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Outpacing Antimicrobial Resistance Symposium


Join researchers for Outpacing Antimicrobial Resistance, a two-day symposium devoted to understanding and beating antibacterial resistant microbes, jointly hosted by the IGB, OVCR, Carle Illinois College of Medicine, School of Chemical Sciences, and School of Molecular and Cellular Biology.

The Outpacing Antimicrobial Resistance symposium will take place at both the IGB and the Alice Campbell Alumni Center.

Outpacing Antimicrobial Resistance will focus on the urgent problem of antimicrobial resistance – the ability of pathogens to survive exposure to existing therapeutic drugs – from both a policy perspective and a research perspective. This issue, which is a potentially catastrophic problem facing humanity, has seen increased public and media attention in recent years. The scientific work within the IGB’s Mining Microbial Genomes research theme is closely aligned with this global problem. The symposium intends to raise awareness and highlight challenges as well as potential solutions.

A widely-read 2013 editorial in Nature entitled “Report to the President on Combating Antibiotic Resistance,” produced by the United States’ President’s Council of Advisors on Science and Technology found that 23,000 lives were lost in the U.S. each year from antibiotic resistance-related infections, and 2 million such infections occur annually. The subsequent report “Securing New Drugs for Future Generations: Review on Antimicrobial Resistance,” commissioned by the United Kingdom’s Prime Minister, made a global call to action. These reports predict that without aggressive measures, “an additional 10 million lives would be lost each year” to drug-resistant microbes by 2050 “at a cost to the world economy of 100 trillion USD.” Despite these looming threats, progress in this area has been slow, with pharmaceutical companies reluctant to invest in antimicrobial development for fear of rapid obsolescence and low financial returns.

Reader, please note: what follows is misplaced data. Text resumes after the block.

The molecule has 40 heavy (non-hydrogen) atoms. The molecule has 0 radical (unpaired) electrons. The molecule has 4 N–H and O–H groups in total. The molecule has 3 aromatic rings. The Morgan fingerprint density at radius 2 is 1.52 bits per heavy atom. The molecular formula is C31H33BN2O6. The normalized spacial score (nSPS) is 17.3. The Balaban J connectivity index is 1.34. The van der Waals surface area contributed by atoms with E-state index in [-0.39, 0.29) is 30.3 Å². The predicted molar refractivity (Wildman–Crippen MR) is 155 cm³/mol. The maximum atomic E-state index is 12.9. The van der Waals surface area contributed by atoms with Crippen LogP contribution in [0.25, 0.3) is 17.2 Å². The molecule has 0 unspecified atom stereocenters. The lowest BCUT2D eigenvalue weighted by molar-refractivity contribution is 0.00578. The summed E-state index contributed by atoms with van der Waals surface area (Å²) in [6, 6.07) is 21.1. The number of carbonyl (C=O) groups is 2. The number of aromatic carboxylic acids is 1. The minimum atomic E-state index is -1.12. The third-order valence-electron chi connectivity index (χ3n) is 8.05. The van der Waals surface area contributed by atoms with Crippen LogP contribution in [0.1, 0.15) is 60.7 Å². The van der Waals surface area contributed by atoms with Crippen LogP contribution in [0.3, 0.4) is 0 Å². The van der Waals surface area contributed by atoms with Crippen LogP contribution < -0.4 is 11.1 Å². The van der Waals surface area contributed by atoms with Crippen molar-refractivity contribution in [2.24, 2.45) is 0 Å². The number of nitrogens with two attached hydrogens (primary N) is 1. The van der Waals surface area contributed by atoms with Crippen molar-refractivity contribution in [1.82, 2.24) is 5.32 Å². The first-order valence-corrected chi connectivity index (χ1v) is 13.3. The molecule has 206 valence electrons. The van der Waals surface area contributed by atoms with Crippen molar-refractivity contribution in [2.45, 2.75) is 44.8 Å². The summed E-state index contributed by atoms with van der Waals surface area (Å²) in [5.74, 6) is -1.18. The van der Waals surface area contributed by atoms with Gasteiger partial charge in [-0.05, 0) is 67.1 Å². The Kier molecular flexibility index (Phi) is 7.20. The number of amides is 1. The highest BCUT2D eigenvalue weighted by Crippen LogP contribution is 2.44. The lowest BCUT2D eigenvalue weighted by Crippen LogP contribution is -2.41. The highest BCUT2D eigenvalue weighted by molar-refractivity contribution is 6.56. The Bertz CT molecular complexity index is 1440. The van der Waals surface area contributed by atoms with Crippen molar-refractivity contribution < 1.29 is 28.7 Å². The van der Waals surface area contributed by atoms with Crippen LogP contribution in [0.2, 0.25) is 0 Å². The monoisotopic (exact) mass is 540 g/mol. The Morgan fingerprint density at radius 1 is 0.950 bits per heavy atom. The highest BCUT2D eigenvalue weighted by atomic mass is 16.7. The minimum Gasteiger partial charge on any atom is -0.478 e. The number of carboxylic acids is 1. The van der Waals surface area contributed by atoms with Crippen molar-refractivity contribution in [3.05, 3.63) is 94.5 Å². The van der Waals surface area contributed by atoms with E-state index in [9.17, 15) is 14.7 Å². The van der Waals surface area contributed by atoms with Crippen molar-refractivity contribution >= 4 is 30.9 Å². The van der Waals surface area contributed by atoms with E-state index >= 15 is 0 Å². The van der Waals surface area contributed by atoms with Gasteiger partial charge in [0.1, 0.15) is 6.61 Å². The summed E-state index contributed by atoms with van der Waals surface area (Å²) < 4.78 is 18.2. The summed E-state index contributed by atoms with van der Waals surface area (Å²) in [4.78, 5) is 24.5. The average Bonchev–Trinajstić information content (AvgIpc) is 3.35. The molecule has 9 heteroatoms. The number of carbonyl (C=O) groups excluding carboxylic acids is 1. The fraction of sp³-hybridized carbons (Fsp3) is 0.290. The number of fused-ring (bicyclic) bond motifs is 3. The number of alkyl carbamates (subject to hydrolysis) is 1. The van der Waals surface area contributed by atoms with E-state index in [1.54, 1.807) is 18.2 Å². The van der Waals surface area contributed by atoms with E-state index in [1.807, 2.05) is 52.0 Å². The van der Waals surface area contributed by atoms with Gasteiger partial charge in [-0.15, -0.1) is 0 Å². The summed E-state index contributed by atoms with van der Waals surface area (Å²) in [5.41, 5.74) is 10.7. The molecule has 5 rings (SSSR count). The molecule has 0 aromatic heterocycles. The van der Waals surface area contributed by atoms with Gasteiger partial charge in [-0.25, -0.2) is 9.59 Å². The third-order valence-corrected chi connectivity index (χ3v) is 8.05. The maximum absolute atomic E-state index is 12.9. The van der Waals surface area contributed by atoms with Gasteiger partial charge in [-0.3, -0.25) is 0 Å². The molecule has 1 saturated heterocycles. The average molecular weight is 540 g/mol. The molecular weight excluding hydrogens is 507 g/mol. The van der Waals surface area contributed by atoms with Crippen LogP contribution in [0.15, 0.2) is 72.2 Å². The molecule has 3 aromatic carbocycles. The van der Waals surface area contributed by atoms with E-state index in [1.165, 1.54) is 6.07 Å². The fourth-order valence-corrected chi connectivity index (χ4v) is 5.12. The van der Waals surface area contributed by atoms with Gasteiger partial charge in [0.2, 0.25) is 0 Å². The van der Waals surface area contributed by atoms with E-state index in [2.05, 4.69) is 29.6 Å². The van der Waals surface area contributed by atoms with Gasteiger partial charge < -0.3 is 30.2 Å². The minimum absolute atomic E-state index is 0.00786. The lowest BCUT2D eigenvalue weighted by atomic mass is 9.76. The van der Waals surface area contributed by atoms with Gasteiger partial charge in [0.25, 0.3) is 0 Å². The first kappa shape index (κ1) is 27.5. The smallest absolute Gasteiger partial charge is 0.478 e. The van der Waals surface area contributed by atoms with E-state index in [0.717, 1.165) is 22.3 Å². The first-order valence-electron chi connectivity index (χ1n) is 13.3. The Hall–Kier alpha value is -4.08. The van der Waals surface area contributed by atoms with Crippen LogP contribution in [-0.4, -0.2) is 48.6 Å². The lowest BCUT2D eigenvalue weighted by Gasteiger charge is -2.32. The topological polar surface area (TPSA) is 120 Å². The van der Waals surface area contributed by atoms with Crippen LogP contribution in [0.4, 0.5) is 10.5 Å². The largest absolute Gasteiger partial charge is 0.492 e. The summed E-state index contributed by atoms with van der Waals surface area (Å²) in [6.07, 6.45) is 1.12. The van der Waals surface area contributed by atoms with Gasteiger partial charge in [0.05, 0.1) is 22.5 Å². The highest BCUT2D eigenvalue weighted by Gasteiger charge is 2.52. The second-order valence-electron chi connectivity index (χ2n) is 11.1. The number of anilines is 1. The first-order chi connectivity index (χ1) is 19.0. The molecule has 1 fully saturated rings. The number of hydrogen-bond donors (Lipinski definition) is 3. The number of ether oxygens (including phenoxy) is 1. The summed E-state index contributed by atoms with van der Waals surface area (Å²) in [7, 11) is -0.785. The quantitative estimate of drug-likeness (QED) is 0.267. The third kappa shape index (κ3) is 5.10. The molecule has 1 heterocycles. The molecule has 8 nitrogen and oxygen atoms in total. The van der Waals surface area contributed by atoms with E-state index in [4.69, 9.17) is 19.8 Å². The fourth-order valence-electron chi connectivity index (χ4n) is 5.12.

Experts in the fields of microbiology, immunology, infectious disease, drug development and policy will discuss the current global threat posed by drug-resistant pathogens, share their knowledge of policies to address the problem, and speak on their research efforts to produce novel treatments at a rate that can outpace the development of antimicrobial resistance.

Public lectures on September 24th will being at 7:00PM at Alice Campbell Alumni Center, 601 S. Lincoln Avenue, Urbana. Session Speakers on September 25th will being at 8:30AM at 612 Carl R. Woese Institute for Genomic Biology, 1206 W. Gregory Drive, Urbana.
Visit for full agenda information and free registration.

Partial support for this event is provided by the Olga G. Nalbandov Lecture Funds at the University of Illinois at Urbana-Champaign

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